The Righteous Man
It’s kind of tangential to our reading today, but I wanted to take a minute to talk about being righteous (see 3:12 in our reading). There’s a lot in the passage other than this, so if you have any questions, make sure to ask. Michael Kruger wrote a post last spring that I think is very important, titled “Is Anyone More Holy Than Anyone Else? The Missing Category of the ‘Righteous Man’". To summarize, it talks about our tendency as Christians to have a difficult time taking a middle position on things that the Bible does. We either seek total self-righteousness for salvation, or totally eschew seeking righteousness because of grace. Here are some excerpts:
"“No one is more holy than anyone else.” That was the statement I heard in a recent sermon. At first, I thought I must have misheard it. But, I had not. The point being made to the congregation was clear: abandon your ‘self-righteousness’ and recognize that you are no holier than the person in the pew next to you.
Now, statements like that sound compelling at first. Humble, even. After all, we are trained to go after those Pharisees among us (usually defined as anyone who appears to be holier than we are!). Moreover, we have the reformed doctrine of total depravity entrenched in our minds, reminding us that our hearts are wicked beyond what we can imagine. And, above all this, surely Christ is most glorified when we acknowledge that no one is more holy than anyone else. Right?
Well, not really. Although the Bible certainly condemns self-righteousness, and while we are certainly much more sinful than we ever could realize, there is something missing here. What is missing—ironically in many reformed circles—is the clear biblical category of the “righteous man.”...
...So, what exactly is a “righteous” person? Surely we cannot suggest that all these passages are simply referring to the imputed righteousness of Christ (as important as that is). No, it appears the Bible uses this category of the “righteous man” for believers who display a marked consistency and faithfulness in walking with God. Of course, this doesn’t mean these people are perfect, sinless, or able to merit their own salvation. It simply means that the Spirit is at work in such a way that they bear steady fruit in their lives.
If so, then it is simply untrue to say “no one is more holy than anyone else.” Not everyone is equally sanctified. Some are farther along than others by God’s wonderful grace. Now, I am sure the pastor that I heard would agree with that. Giving him the benefit of the doubt, I am sure he was only trying to say that when it comes to our justification no one is able to stand on their own righteousness: all are desperately in need of grace. No doubt, in his zeal to make this very good biblical point, he stepped too far and declared that “no one is more holy than anyone else.”...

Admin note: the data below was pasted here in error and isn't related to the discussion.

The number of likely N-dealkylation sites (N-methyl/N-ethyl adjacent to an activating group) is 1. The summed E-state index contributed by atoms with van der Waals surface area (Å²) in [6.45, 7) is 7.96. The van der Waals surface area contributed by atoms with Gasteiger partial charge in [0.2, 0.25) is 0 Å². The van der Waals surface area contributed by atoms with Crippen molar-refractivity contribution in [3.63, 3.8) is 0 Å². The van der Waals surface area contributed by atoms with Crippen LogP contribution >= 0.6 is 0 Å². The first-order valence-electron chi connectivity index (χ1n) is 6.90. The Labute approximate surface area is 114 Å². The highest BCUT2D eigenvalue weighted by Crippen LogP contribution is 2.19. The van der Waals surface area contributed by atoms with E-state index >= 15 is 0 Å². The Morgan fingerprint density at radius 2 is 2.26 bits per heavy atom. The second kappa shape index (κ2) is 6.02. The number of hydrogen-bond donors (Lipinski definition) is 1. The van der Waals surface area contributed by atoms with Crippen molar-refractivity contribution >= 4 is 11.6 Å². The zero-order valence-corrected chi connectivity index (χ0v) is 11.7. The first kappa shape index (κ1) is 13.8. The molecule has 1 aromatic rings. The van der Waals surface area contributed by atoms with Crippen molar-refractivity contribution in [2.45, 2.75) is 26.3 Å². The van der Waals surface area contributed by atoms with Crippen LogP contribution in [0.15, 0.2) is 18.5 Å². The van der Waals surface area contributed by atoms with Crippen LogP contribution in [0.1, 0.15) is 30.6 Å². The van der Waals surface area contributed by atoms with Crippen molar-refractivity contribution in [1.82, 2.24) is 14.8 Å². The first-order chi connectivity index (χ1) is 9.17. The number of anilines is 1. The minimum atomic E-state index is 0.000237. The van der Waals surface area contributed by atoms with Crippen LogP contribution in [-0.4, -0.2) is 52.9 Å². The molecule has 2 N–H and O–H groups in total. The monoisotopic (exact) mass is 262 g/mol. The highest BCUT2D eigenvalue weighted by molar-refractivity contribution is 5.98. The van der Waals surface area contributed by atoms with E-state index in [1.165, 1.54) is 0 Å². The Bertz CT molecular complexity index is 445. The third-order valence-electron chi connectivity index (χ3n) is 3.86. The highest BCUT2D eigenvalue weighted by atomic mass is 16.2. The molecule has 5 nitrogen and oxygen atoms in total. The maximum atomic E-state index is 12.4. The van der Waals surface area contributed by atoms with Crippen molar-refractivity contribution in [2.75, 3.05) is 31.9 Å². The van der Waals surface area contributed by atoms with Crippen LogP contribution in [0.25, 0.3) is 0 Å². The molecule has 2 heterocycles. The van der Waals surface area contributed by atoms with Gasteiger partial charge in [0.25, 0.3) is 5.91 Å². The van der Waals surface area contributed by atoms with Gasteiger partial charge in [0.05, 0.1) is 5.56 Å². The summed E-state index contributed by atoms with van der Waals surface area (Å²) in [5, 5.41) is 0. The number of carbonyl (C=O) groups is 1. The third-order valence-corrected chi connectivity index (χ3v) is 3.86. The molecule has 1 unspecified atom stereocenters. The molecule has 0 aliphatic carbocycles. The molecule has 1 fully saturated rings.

...[Reason #2 for this probelm:] Seeing Pharisaism as the only serious sin. In recent years, there seems to have been a renewed focus in reformed circles on the problem of legalism. And the motivations for this are often good: legalism is a real threat to the integrity of the gospel message. However, the problem is that if Pharisaism is the only enemy we see, then we can become imbalanced in our message and ministry. If our number one goal is to defeat legalism, then our number one point is always to remind people of how sinful they really are. If someone seems to be living a holy life they tend to be looked at suspiciously—after all, we know that no one can really be holy so therefore this person must be putting up a front; they are not being “real” about their sin. Put simply, in order to weed out Pharisaism our sinfulness is over-emphasized and our progress in holiness is under-emphasized."  (click the footnote to read the whole post - it's not too long)
I think this is an EXTREMELY important discussion. He mentions "reformed" circles a lot, but it's definitely not limited to them. It seems that in our zeal for the Gospel/grace we have neglected to truly seek God and understand that we can both find Him and truly glorify Him. Our sin is there, but it no longer owns us. We CAN be righteous (not for salvation, but in life) if we care to seek and desire to be so.
And I think that's the root of the problem - we don't desire it and we cover up that lack of desire with theologizing. Grace is vital, but we cannot use it as an excuse for laziness.